I’m a sucker for things that are pint-sized. Mini personal watermelons, baby vegetables, Lego, and I especially go gaga for baby booties. They are so tiny that you can wear them on your fingers! So when I spotted kumquats in the market a few weeks ago, I impulsively grabbed a handful of them. I didn’t know what to do or how to cook them. It sat in my fridge for a week. Every time I opened the door it was just there reminding me not to forget about it.
I found many drink recipes that uses kumquats, but my mini bar at home is far from being well stocked. A few chutneys and dessert recipes sounded interesting, but what finally caught my attention was a Kumquat, Green Peppercorn, and Garlic Paste recipe from Food & Wine.
If you’re not familiar with kumquats, they resemble miniature oranges but with a more oval shape like olives. The fruit is tarter than an orange and the whole thin skinned kumquat, except for a few small seeds inside, is edible. I thought this would be my time eating kumquats, but it turns out I have been snacking on the candied form of the fruit for years. My mom would always have a bag of candied kumquats on hand during long car rides or flights to subdue motion sickness. She also used it as a bribe (successfully) to get me to finish drinking murky Chinese herbal medicine when I was sick growing up.
The combination of balsamic vinegar and soy sauce in this recipe is what really drew me to it. Both ingredients alone are already very powerful and strong in flavor. Combine that with the bright citrus flavor of kumquats and the sweetness of honey and brown sugar, you get a very flavorful and versatile marinade. Along with beef, I have also tried this on salmon and it turned out very good. I imagine it would be great on pork as well, and also as a glaze for shrimp or chicken kebabs if you puree the marinade into a smoother texture.
The original recipe called for brined green peppercorns, but since I already spent a good amount of money on fillet mignons and that was the only ingredient I was missing at home, I decided to substitute it with capers. I’m not sure if I had missed out on anything amazing by subbing the green peppercorns, but the end result of this adjustment was delicious.
The marinade is pretty easy to make, but I did experienced problems when cooking it as a marinade for salmon. Since the sauce is a mixture of ingredients with natural sugar content, it will burn when cooked under high heat for a long period of time. Cook your fish on medium to medium high heat. Most likely you won’t run into this problem when cooking it on steak, unless you enjoy eating your beef with a chewy cardboard texture.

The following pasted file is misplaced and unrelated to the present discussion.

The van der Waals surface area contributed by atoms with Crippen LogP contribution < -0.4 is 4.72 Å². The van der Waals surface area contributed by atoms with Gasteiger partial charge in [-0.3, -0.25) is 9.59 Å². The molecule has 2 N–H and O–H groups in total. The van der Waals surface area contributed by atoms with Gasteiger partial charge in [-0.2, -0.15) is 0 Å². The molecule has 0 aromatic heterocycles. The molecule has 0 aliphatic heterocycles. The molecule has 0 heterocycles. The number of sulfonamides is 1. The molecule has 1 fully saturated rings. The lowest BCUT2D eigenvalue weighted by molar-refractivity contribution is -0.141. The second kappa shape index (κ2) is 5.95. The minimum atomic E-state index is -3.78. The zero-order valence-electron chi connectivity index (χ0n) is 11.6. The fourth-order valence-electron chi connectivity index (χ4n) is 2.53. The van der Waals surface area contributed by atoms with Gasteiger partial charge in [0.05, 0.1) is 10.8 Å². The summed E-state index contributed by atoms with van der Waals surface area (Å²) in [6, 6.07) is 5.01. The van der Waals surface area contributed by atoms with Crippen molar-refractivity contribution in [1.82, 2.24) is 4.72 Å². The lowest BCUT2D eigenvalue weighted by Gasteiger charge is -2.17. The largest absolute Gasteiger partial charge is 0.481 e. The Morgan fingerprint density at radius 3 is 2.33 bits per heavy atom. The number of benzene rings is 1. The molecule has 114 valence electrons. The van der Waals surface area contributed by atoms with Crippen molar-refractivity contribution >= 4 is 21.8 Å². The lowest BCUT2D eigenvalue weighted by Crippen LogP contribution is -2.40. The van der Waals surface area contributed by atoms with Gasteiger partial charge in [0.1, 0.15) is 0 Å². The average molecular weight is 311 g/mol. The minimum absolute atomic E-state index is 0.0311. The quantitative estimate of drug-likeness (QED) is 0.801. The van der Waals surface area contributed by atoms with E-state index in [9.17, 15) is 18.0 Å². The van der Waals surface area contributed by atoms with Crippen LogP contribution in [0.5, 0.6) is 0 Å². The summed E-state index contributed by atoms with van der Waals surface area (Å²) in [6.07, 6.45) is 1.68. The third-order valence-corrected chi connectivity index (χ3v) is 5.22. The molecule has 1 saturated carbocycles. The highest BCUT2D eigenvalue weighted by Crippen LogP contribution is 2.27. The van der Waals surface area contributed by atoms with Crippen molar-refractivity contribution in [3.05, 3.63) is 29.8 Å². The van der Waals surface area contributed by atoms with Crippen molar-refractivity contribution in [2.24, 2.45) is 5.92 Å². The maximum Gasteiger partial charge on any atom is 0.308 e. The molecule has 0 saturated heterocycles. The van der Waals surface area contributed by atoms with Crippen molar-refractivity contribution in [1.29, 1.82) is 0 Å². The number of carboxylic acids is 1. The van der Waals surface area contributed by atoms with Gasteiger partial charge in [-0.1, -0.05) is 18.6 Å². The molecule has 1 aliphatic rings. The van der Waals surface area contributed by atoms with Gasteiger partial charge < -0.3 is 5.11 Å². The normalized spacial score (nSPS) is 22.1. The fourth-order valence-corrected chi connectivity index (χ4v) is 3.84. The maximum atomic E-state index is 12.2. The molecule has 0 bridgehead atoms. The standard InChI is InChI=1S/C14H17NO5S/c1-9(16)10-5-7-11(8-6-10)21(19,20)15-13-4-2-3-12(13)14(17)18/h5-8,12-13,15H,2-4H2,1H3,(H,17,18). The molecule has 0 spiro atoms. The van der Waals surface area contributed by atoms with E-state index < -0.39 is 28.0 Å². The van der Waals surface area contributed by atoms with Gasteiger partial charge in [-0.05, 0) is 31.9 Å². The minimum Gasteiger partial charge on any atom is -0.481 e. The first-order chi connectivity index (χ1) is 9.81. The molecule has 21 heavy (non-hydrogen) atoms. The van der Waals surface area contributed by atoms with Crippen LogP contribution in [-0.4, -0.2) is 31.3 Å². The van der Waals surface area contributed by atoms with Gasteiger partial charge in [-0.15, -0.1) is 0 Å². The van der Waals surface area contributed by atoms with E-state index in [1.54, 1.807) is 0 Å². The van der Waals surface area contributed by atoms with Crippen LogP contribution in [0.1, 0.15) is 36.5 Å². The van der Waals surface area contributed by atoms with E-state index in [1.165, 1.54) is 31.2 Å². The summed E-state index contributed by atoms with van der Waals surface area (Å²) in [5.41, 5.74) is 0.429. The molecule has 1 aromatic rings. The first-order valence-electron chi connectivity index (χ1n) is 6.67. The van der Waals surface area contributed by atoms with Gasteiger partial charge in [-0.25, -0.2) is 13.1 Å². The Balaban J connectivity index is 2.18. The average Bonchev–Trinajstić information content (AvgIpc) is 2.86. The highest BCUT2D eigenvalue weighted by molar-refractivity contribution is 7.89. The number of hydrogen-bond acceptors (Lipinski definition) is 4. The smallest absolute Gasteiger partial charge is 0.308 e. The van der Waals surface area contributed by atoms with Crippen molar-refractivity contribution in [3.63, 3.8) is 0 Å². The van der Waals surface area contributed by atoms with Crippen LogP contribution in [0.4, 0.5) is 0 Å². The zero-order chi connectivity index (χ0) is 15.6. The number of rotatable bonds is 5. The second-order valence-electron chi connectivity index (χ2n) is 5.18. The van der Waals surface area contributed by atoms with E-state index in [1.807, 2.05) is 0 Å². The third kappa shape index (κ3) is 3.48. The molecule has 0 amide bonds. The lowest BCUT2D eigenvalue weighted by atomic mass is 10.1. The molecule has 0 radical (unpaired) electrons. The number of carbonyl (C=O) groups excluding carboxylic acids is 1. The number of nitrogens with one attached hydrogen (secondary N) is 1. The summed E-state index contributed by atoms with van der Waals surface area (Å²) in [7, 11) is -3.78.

Fillet Mignon with Kumquat & Caper Marinade
Adapted from Food & Wine Magazine
Serving: Makes about ¾ cup
- 2 ½ oz coarsely chopped fresh kumquats (should yield about ½ cup)
- 2 tbsp balsamic vinegar
- 2 tbsp soy sauce
- 1 tbsp brown sugar
- ½ tbsp honey
- 1 tbsp capers in brine
- ½ tbsp grinded peppercorn medley or black peppercorn
- 2 large minced cloves of garlic
- ¾ tsp sea salt
- 1 minced scallion
- 1 tsp minced red chili pepper (add more if prefer spicier)
- 1 tsp minced ginger
- 2 tbsp chopped cilantro
- ½ tbsp extra virgin olive oil
In a food processor quickly pulse the coarsely chopped kumquats. Do not puree it. If you do not have a food processor, just finely chop them.
Place the kumquats in a small saucepan. Add the balsamic vinegar, soy sauce, brown sugar, and honey. Stir on low medium heat until the mixture reduces to a thick paste. When it is done, it should have reduced to a bout 3 ½ tbsp. Transfer it to a medium bowl and let it cool.
In a food processor add in the capers, grinded peppercorn, garlic, ginger, red chili pepper, and salt. Pulse the ingredients until the capers are finely chopped. Do not puree the mixture. Add in the scallion and cilantro, and pulse one more time. If you do not have a food processor mixed the ingredients in a mortar and pestle. Just finely minced the scallion and coarsely chop the capers before doing so. No mortar and pestle? Finely chop all the ingredients and mix everything well together.
Add the caper mixture to the kumquat paste. Stir in the olive oil until mixed.
Spread the marinade over the fillet mignon. Reserve some of the marinade if you want to spread it over the fillet after it is cooked. You might want to smooth out the marinade by pureeing it with some olive oil. This step is optional and the steak tasted fantastic with or without a sauce. Marinate the fillet for at least 4 hours or overnight.
When the steak is done marinating, cook it on a cast iron pan or on the grill. Cook to your prefer degree of doneness and serve with vegetables on the side if desired.
The paste can be refrigerated in an air-tight container for up to 3 days.
This marinade can be use on a variety of meats including chicken, beef, pork, and fish. When using the marinade for fish, cook on a medium high heat. If cooked under high heat for a long period of time, the marinade can burn due to the natural sugar content in some the ingredients.